Steeling himself, Dean walked into the store and nearly ran into a cheerful hipster in skinny jeans and another silly fruit shirt.

"Hi!" the kid said brightly, and brushed the bangs out of his face. "Would you like to try out the iPhone, iTouch, or iPad today?"

"I don't need a pad," Dean said stiffly, and left the kid to attack another new customer. The place was packed, stuffy and smelling faintly of sweat and the bloodlust of the geeks that roamed around. "Sam!" Not caring that Sam was in the middle of a conversation, Dean pulled his brother back by his shoulder. "Where the hell have you been? I finished up with Harold hours ago, man."

"Uh," Sam did look mildly embarrassed, but he stood his ground. He set down some kind of rectangular screen and gestured to the person on his right. "I was talking to Sally."

"Sally," Dean repeated.

"Hi!" Sally said.

Dean glared.

Sam cleared his throat. "Look, I'm sorry. I just lost track of time, alright? I didn't even know they had an Apple Store until we walked in, so it's not like I planned it. You said you'd question Harold and I really only meant to stay for a little bit but Dean," Sam paused dramatically, and Dean could see Sam's inner geek nearly glow, "You should see the stuff they have here! Look at this," Sam picked up whatever it was he was holding before, while Sally shifted on the balls of her feet. "It's called an iPad. This one gets 3G and you have to pay extra for that, of course, but you'd have Internet access anywhere you went. And! And look at the screen! I didn't even know they had an app for calorie counting, but they do. There are games, too. I was playing this one earlier with these plants and zombies and—"

Sam's geek talk washed in one ear and out the other, but Dean perked up near the end. "Zombies?" he asked.

Knowing he'd struck gold, Sam grinned harder. "Yeah, man. Zombies. You kill them with plants."

"Plants?" Dean frowned.

Sam nodded enthusiastically. "Plants and mushrooms and the occasional chili pepper. It's really neat."

"Would you like to try it?" Sally decided this was the perfect time to butt in. She was a small little thing, but her voice was strong and clear. "It's a fun little game, if you're interested. Your brother's really good." She said this last bit with a hint of a blush, eyes downcast.

Dean opened his mouth, ready to agree because he was always willing to kick zombie ass, when he remembered his place. Dean Winchester did not approve of overly shiny technology, either. It disturbed him that he couldn't touch and feel the music in his hands, that Cherry Pie was just a few pixels on a screen instead of a song on a cassette he'd had for ages. He liked going to libraries sometimes, damn it, and anything sold in a store so white and clean couldn't be trustworthy. Sam drooled over the shit because he'd clearly been corrupted one way or another, not because these fruit machines were worthwhile.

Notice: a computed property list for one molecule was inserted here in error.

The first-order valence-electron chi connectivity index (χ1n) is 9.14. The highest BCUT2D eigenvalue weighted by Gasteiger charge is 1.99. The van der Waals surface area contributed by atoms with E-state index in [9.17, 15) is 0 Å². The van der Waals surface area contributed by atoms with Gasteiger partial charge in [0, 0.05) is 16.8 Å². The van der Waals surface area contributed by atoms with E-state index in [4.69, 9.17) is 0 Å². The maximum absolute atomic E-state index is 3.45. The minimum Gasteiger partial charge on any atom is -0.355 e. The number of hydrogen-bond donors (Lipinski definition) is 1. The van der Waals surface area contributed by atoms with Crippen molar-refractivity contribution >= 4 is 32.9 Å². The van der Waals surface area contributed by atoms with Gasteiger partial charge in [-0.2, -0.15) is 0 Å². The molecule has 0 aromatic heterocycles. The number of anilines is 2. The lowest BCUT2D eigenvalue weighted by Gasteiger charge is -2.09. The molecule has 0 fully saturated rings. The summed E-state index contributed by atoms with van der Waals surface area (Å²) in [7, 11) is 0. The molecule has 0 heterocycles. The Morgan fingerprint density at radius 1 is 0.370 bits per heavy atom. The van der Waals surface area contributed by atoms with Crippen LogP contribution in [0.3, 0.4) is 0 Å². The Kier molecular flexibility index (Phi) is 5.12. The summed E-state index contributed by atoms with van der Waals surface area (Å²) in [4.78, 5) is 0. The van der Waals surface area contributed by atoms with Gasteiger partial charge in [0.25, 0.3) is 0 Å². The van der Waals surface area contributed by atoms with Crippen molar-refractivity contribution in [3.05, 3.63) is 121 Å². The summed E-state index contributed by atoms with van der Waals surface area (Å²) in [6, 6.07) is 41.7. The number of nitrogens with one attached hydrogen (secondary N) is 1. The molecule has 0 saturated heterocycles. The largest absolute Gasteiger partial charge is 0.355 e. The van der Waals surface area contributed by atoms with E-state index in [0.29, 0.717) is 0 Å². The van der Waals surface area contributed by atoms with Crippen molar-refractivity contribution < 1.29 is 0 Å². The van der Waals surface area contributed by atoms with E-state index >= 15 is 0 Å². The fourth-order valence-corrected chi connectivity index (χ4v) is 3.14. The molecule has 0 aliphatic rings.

"Dean?" Sam nudged Dean's shoulder, that awful puppy-dog expression softening his eyes and puffing out his lips. "Don't you want to try?"

Dean looked at the shiny screen in Sam's hands and heard the tell-tale signs of zombie growls. His fingers itched for a gun or a sharp gardening tool, but he had to remain steadfast. Winchesters did not need such things for entertainment.

"You probably wouldn't be able to beat it anyway," Sam sighed too dramatically, taking back the screen and tapping out a few commands.

Oh, please. Dean knew exactly what Sam was trying to do, as he'd been doing it since before he'd graduated from velcro sneakers. Dean sighed back, casting his eyes out towards the mall and the hope of an exit beyond. "You know I could," he said, just because.

"Maybe, maybe not." With a pitiful expression of longing, Sam turned the thing off and set it back down on the table. "Guess we'll never know."

Goddamnit all.

"Sally?" Dean turned toward their ever-present guest, smiling sweetly. "I'd like to see an eye-touchy. Could you go grab one? Thanks," he said, and grabbed roughly at Sam's sleeve as soon as she'd bounced away. "How many things have you bought with Giles Anderson's card?" he growled.

A small, hesitant smile bloomed on Sam's face. "Just the snacks at the last Moto-Mart. Why?"

This was dangerous. This was dangerous and stupid and Dean shouldn't be rewarding his brother with ridiculous technology every time he wandered off. They didn't need this thing, but Dean was willing to sacrifice quite a bit of pride if it meant he could see his brother smile. Also, he was desperate to leave the shiny store.

"Fine," he bit out. "Buy it. But I want the zombies."

He could have sworn Sam squeed. "You can have the zombies," he said happily, "You can have all the zombies you want, Dean. Wave after wave of them. And some of them have road cone hats and there are football ones and crotchety old newspaper-reading ones and you can build wall nuts and plant sunflowers and there's this really crazy guy with a pot for a hat and—"

Dean tuned the rest out, already walking out of the store. He didn't care what the zombies wore or looked like. He'd kill them, even if it meant sacrificing a bit of his pride.

He turned around in time to see Sam clutching a white box with uncontrolled glee. Sam looked up at him at the same time and mouthed something that could have been thank you, and Dean felt just the smallest bit mollified.

Smiles were always a good thing to see on a brother's face.